Skip to main content

Alex Cross: Movie Review

Chris Carpenter


Share This article

At first glance, it seems that Tyler Perry’s first foray in a movie that he hasn’t written or created the character is a good one.  While the Madea movies have made Perry a household name the opportunity to play a starkly contrasting role in Alex Cross seems like a solid career move.  Sadly, his portrayal of novelist James Patterson’s cerebral detective onscreen is a major misstep in an otherwise burgeoning film career.  This is exacerbated by the fact he is trying to assume a role previously played by a much older and polished Morgan Freeman in Kiss the Girls and Along Came a Spider.

Loosely based on Patterson’s twelfth novel in the Alex Cross series, “Cross”, Perry plays the highly-educated forensic psychologist who has an intuitive sense in solving crimes.  Unlike the aforementioned Cross movies, Alex Cross takes us back to the days before Washington, D.C. and the FBI.  This time, he is a cop on the Detroit police force.


Alex Cross is a poorly executed psychological killer movie that pits the good guys Cross (Perry) and fellow detective Tommy Kane (Edward Burns, Saving Private Ryan) against a twisted serial killer called Picasso (Matthew Fox, Lost) who delights in watching his victims suffer from his torturous acts.  In fact, at one point in the movie Picasso quips, “Inflicting pain is a crucial part of my true calling.”

Picasso is but a hired assassin in a much more complex crime scheme masterminded by French financier Giles Mercier (Jean Reno, The Da Vinci Code).  But the focus is clearly on Picasso, who in addition to spending his down time boxing in illegal fight clubs, leaves charcoal sketches beside those he tortures and ultimately kills.  It doesn’t take long for the uber-intelligent Cross to ferret out a set of clues from one of these sketches that eventually leads him to the deranged professional killer.  A chase ensues, many people die, and half a city block gets blown up in the process.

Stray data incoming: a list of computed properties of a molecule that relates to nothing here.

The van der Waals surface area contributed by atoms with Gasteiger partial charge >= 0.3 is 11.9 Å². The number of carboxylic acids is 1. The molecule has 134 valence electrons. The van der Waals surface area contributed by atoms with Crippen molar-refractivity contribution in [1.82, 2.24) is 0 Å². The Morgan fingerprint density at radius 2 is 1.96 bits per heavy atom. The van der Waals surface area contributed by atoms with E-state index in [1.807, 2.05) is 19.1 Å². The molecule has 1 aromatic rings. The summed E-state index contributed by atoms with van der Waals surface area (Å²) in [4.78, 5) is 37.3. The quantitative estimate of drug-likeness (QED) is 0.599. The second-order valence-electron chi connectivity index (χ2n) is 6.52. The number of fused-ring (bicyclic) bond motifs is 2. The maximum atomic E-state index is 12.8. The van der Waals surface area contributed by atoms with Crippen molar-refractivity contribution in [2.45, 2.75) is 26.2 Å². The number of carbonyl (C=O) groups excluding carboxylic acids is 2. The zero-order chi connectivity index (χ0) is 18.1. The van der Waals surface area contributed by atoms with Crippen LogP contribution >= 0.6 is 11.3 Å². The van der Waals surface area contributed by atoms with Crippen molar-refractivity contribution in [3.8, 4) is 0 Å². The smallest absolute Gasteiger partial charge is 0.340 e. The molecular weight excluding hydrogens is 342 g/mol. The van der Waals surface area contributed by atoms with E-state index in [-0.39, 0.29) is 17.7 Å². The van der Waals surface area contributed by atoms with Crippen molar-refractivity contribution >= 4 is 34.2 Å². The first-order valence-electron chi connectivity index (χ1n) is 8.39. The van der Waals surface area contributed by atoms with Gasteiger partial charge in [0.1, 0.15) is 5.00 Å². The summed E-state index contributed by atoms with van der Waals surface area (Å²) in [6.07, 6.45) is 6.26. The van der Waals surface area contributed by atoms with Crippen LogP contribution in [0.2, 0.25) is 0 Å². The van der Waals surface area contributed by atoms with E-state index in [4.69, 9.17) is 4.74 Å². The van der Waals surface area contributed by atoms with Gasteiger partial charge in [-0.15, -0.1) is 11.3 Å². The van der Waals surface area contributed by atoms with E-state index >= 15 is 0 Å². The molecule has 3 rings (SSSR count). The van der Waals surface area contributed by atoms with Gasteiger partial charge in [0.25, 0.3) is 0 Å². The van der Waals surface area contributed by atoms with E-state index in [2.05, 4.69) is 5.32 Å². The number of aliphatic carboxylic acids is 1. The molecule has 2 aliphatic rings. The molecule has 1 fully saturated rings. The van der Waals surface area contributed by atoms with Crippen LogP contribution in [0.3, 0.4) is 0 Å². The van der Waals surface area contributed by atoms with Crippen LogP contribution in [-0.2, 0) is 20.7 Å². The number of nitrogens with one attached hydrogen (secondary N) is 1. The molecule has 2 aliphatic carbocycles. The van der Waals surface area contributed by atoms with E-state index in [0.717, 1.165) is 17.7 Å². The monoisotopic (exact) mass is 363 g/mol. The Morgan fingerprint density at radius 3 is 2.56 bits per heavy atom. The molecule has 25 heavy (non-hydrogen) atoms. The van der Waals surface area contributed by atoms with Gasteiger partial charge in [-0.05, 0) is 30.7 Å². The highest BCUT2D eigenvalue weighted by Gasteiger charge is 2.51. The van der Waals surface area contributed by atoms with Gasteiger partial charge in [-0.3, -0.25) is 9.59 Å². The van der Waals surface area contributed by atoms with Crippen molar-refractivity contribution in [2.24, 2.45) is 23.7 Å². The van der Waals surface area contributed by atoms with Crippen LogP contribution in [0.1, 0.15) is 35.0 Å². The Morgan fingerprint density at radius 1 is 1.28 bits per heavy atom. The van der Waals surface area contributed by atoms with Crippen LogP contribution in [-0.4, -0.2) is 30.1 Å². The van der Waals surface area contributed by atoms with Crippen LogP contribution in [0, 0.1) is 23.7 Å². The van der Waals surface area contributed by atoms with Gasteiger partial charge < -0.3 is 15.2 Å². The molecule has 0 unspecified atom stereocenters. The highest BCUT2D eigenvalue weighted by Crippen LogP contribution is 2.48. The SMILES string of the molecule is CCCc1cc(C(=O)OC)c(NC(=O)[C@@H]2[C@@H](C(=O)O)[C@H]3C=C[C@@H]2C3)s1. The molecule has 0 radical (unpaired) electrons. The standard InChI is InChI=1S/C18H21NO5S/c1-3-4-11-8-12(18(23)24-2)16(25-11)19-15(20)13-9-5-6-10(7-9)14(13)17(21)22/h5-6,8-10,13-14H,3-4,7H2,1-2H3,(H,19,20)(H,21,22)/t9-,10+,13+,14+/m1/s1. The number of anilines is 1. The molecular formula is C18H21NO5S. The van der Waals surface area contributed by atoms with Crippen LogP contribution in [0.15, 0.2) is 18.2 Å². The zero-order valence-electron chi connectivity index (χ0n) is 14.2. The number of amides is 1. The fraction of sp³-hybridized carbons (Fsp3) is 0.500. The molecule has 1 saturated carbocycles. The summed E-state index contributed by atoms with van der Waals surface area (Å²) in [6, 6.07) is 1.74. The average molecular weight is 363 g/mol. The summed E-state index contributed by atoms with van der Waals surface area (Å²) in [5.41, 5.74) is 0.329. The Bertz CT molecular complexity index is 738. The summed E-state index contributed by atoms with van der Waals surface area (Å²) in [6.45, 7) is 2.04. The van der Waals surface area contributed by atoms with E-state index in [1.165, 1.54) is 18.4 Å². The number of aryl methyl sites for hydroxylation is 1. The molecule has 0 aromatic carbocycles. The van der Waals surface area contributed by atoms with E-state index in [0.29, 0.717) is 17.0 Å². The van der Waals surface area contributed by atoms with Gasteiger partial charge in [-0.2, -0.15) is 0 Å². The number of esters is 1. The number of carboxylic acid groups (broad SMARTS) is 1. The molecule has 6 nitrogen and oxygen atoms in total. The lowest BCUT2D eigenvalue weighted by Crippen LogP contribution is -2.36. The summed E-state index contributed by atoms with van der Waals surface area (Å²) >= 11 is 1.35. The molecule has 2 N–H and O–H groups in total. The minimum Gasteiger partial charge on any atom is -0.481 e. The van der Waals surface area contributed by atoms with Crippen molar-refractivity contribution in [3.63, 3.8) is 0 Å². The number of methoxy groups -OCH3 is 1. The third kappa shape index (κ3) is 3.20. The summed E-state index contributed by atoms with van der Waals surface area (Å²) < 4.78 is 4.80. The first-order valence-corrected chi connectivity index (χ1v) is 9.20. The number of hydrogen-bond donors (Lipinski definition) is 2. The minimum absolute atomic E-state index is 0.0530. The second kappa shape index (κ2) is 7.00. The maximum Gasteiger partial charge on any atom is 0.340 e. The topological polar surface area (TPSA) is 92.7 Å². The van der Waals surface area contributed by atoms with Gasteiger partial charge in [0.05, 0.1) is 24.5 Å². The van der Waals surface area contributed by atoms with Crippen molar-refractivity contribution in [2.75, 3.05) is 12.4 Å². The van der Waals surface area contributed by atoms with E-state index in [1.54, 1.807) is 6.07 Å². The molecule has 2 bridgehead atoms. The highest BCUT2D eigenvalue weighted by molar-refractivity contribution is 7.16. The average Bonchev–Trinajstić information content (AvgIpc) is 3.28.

Despite his best effort, Perry is just not the right person for the Alex Cross role.  A burly 6'5", Perry is physically stiff, sometimes wooden as he clumps around in pursuit of his nemesis.  Conversely, Fox is startlingly skinny but lithe in his role.  He easily slips into his character and does a very convincing job of making viewers believe he has withdrawn so far from humanity that he doesn't have the slightest shred of decency in his soul. Jack Shepherd he is not.

As most movies in this genre do, Alex Cross features a climactic (in this case anti-climactic) fight scene where the good guy prevails over the bad guy.  For the record, this may be one of the most ill-conceived and poorly executed clashes on film in recent memory.  Dark and poorly lit, the camera work is so jittery and chaotic that the viewer has difficulty in figuring out what is happening from one moment to the next.  In the end, Cross and Picasso are perilously hanging from the ceiling of a car park holding on to a piece of reinforcement bar. 

Littered with disturbing scenes of torture, sadomasochism, profanity, and sexual content including nudity, it is amazing that the PG-13 Alex Cross somehow avoided an R rating.  Christians will be disgusted with the types of imagery being portrayed onscreen.  There is little if anything redeeming for people of faith with the exception of Cross being a good husband and family man.


Alex Cross has little to anything going for it.  The acting is ordinary.  The cinematography is muddy and chaotic at times.  Furthermore, the abundance of disturbing imagery and themes make this a “must not see” for the Christian audience and the average movie fan for that matter.  Do yourself a favor, get out and enjoy the fall foliage this weekend.  You will be better served.

Share This article

About The Author


Chris Carpenter is the program director for, the official website of the Christian Broadcasting Network. He also serves as executive producer for myCBN Weekend, an Internet exclusive webcast show seen on In addition to his regular duties, Chris writes extensively for the website. Over the years, he has interviewed many notable entertainers, athletes, and politicians including Oscar winners Matthew McConaughy and Reese Witherspoon, evangelist Franklin Graham, author Max Lucado, Super Bowl winning coach Tony Dungy and former presidential hopefuls Sen. Rick Santorum and Gov. Mike